Disclaimer: I do not own Alice, nor does it own me, we are all quite free around here…well except for that slave driver I call school.

Author's Note: Just making a small visit while I endeavour to unblock my muse and cope with impending exam stress (not to mention assure certain reviewers that may have begun to wonder that I am still alive – did get hit by a car not too long ago, but fortunately I took no damage…nor did my groceries, lucky for the driver else I'd have been really steamed instead of pardonably annoyed). Anyhoo, I think I shall dedicate this to Rhavis, mostly on a whim, but also because he was polite enough not to try and give my brain ideas (unlike certain other reviewers who take every opportunity to feed the muse and drive me mad). Brain-brain has a lot on its plate at the moment, so it was nice for at least one person to cut it a little slack. I should try that sometime.


...

Alice will never know exactly what he gave up to come here. His Oyster is fully aware that he'd abandoned his shop to help her (as if that ransacked dump was anything of a sacrifice), she knows he left behind all his friends when he followed after her (all one of them), and the non-legend is painfully cognisant that he exiled himself from his home when he threw himself through the mirror like that (it was happy enough to get rid of him anyhow). The girl of many perplexing emotions is managing, at one and the same time, to be ecstatically overjoyed that he'd come after her, and to feel horribly guilty at all he'd give up to do so (she even has the room to imagine and empathize with a myriad of sentiments on his behalf). Alice Of-The-New-Story (and soon to be legend, he is sure) is so busy making up for all that she thinks he has lost that she misses entirely what he has truly surrendered (or at least so he hopes).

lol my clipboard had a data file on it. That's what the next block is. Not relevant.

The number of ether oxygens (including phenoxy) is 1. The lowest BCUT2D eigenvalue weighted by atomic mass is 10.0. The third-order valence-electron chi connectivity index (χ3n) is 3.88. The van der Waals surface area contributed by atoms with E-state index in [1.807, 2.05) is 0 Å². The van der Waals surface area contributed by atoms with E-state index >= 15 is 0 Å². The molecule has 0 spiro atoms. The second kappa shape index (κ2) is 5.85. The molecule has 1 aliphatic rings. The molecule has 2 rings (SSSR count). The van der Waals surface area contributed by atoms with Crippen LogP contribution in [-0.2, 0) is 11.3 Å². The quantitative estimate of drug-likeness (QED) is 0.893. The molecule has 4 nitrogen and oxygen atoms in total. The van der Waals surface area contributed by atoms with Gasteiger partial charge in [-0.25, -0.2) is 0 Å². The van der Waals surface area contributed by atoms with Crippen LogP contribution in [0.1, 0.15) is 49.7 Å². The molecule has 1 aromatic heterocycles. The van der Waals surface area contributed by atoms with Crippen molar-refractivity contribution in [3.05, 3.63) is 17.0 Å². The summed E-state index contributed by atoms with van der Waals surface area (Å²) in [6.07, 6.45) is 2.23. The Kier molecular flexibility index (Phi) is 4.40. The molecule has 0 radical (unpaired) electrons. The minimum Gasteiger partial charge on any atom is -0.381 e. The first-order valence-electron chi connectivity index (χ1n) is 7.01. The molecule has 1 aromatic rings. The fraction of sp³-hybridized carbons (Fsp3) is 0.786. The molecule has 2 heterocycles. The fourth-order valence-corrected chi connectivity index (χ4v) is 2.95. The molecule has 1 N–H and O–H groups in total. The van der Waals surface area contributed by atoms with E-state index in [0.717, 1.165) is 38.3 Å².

As Alice (his Alice, his Oyster, his legend) mourns the closing of the Looking Glass for his sake, Hatter couldn't be more grateful that Jack Heart (the rat bastard) has apparently locked the Stone of Wonderland away for good (or at least for some distant future), that they cannot visit Wonderland nor can their friends (Charlie, of course, but certainly not Jack Heart) come to them, and that there is no way for her to realize (or be reminded) that in the short time she's been home, decades have passed on the other side of the mirror. What she doesn't know (and he'll never tell her) is what he really (and knowingly) forfeited when he chased her through the Looking Glass with every intention of staying forever…

…because what he really lost was time.

It moves so fast on this side, an hour in Wonderland is but a blink of an eye to an Oyster; here they spent a year rerouting a highway while on the other side of the Looking Glass they've built an entire empire (and watched it collapse); here he'll die of old age centuries before the Wonderlander should have even had a fleeting concern about the possibility of his first grey hair (as if he would). Alice doesn't know that what it means for him to live in this world, with its pace, is to toss century upon century to the winds (it's not like he was going to do anything with them anyhow). He'll never tell her because, in the end, he doesn't really care…

…what he wanted couldn't be found in Wonderland (not for all the time in the world).